Furthermore, nothing indicates a defective social structure more than the absence of a central national database for the country, as the Federal Government struggles to determine whom its poorest citizens are in its bid to provide palliatives during the desperate times like this.  The absence of any kind of social security or welfare net further shows the failure of our core social systems overtime. In other countries, stimulus packages are being rolled out to support nationals and this is based on efficient and reliable database in the face of lockdowns and social (physical) distancing directives.

Distancing by Nigerians?

This then brings us to the matter of social distancing as a strategy for combating the virus. By nature, Nigerians are a very sociable people. A simple evidence of this is seen in the number of social gatherings that takes place especially on weekends across most cities in the country. Drawing from sociological theories of 19th century scholar, Emile Durkheim, one of the leading sociologists of that era, two forms of solidarity comes to mind, these are; Mechanical and Organic. These concepts help us to understand how society evolves from one stage to another and how it operates in terms of social relationships and interactions. This is especially in light of the current directive on social – more like physical – distancing.

The Mechanical solidarity describes the kind of interaction based on shared beliefs and values usually seen in traditional pre-industrial societies while the Organic type is found in more complex and advanced or industrialized societies. After a while, every society transforms into an Organic solidarity type as a result of industrialization, according to Durkheim. The concept of social distancing is a phenomenon that many Nigerians have to come to terms with for the sake of now. Traditionally, the Nigerian social structure is one based on mechanical type of solidarity, where kinship ties are strong with shared beliefs and values by all members of a society, in a structure that brings everyone including extended family members together at times.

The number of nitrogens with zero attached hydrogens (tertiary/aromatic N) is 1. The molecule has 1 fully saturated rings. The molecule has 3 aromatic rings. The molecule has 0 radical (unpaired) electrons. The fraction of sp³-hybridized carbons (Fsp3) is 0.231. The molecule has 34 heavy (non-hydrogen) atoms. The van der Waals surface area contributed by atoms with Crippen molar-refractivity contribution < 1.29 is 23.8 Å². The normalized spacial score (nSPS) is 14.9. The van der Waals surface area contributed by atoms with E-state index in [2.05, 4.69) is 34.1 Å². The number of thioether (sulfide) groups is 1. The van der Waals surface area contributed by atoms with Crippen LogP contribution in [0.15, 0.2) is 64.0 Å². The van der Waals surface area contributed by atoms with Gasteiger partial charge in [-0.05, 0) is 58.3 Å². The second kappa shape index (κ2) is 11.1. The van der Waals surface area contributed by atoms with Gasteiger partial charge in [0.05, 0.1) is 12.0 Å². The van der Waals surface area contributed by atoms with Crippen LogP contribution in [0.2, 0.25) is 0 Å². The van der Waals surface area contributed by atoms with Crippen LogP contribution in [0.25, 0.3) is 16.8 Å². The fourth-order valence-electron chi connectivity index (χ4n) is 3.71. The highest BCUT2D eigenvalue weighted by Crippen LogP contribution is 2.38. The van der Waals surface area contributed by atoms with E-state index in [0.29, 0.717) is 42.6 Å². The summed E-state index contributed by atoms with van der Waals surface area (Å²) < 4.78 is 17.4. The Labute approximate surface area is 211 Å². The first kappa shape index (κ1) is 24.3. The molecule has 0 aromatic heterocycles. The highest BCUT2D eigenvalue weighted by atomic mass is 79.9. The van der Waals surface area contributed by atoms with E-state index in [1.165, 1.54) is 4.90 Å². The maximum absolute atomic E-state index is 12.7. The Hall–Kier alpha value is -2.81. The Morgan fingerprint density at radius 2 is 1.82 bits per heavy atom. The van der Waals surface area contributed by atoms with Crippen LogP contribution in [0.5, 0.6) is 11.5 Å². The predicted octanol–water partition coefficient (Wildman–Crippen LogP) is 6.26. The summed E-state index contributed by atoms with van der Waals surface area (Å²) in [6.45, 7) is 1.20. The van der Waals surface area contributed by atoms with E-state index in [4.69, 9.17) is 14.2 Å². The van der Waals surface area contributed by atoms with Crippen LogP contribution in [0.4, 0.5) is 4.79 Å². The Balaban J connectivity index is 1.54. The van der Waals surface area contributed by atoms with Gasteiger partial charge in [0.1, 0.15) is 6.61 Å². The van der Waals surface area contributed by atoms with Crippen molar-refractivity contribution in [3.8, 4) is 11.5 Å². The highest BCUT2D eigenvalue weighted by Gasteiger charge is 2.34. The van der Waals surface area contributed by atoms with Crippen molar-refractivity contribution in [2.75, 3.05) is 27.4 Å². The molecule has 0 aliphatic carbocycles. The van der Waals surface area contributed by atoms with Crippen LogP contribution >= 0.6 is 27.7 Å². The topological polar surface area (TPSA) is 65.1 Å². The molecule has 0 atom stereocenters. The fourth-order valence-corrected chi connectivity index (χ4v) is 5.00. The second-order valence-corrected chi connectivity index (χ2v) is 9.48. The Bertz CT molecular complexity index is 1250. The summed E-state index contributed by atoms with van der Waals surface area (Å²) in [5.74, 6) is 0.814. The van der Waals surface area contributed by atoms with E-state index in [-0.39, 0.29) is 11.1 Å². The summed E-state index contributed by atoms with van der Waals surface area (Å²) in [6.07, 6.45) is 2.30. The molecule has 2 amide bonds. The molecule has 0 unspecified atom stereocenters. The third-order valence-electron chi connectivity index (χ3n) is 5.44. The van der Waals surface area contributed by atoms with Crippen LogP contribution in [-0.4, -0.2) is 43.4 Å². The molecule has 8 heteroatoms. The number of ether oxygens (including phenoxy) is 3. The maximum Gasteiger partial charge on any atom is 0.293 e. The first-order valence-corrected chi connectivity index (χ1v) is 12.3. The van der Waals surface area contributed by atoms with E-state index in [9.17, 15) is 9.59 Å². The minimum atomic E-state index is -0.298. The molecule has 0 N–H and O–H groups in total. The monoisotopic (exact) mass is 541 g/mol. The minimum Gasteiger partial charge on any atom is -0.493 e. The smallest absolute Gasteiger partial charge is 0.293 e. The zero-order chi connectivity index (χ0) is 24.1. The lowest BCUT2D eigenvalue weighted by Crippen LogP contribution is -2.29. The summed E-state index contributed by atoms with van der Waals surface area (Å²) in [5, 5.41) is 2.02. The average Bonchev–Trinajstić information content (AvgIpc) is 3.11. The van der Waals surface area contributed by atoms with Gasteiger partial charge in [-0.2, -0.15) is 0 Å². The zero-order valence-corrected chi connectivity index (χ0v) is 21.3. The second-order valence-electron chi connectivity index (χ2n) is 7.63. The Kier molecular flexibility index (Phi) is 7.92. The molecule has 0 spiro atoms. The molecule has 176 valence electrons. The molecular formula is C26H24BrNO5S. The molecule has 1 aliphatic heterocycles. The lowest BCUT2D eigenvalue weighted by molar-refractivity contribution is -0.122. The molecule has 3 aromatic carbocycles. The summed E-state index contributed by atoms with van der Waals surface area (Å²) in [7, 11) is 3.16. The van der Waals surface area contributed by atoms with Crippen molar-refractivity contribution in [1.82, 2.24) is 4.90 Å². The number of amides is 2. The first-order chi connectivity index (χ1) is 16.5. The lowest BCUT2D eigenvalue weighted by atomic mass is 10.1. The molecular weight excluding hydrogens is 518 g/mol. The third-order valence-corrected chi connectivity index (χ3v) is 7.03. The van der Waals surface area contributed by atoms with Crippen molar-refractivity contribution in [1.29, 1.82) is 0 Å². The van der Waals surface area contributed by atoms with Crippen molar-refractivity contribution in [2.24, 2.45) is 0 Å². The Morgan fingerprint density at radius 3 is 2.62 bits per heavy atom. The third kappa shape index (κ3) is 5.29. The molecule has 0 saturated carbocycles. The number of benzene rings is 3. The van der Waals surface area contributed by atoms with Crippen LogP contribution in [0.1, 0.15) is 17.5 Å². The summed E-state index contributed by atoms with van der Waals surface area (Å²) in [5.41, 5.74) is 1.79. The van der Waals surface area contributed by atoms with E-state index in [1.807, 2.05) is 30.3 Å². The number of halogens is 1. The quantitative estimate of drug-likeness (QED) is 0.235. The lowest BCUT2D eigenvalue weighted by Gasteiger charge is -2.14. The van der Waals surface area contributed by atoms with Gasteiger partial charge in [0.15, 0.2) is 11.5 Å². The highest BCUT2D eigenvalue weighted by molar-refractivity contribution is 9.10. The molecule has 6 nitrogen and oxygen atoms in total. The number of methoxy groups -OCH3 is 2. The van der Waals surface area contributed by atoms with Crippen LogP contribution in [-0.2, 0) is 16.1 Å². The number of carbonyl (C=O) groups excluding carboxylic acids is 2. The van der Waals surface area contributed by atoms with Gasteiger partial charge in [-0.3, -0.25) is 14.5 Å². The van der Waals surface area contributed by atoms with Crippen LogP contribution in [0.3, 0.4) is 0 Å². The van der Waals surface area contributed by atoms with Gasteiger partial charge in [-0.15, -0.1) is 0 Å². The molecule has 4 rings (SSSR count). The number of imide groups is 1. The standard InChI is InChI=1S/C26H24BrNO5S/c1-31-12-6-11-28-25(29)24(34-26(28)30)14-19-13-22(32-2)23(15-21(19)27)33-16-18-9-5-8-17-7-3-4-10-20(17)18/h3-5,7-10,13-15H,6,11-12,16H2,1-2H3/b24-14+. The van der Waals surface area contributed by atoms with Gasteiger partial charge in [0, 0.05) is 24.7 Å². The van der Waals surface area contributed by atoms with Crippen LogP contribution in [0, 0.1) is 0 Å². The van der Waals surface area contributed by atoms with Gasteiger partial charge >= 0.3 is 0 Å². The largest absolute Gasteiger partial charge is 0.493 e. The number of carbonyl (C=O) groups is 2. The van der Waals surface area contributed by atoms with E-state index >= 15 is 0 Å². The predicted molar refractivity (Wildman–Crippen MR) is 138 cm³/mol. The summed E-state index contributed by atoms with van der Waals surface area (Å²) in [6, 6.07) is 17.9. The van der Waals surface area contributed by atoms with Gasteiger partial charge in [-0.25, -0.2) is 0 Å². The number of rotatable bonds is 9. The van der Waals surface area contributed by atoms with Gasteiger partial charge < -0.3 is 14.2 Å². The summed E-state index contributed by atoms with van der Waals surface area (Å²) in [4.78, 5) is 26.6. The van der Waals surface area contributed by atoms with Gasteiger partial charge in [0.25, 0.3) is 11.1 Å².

It Takes Planning

The point being highlighted here so far is that there is a need on government’s part to create necessary social and welfare systems if success is to be achieved in enforcing measures such as social distancing and state lockdowns – a trend that has gained greater significance because of the widespread global pandemic of COVID19. When unforeseen (unfortunate) situations that pose serious threats to the survival and comfort of ordinary citizens arise, this system serves as a form of cushion and further serves as a foundation for the provision of necessary palliatives to members of the public. Unfortunately, the government of Nigeria at all levels – most depressingly, the Local Governments– have not recorded much success in this regard. In order to ensure a sustainable system in place, the first step is to have the right kind of leaders in positions of authority. These leaders must be set of people with the much-needed political will, to make tough, drastic decisions that will culminate in sweeping changes and benefit Nigerians on the long run.

The National Identity Management Commission (NIMC) has failed to achieve its primary objectives over the years, which is very worrisome. This is something that can be addressed with quality, visionary and purposeful leadership – an element that has eluded the country’s ruling class over the years. Now is the time to reflect and begin to plan because COVID-19 will surely pass but who knows when the next pandemic might be? Posterity will not forgive us if we fail to plan, we must avoid a repeat of the popular saying that “if you fail to plan, you will plan to fail”.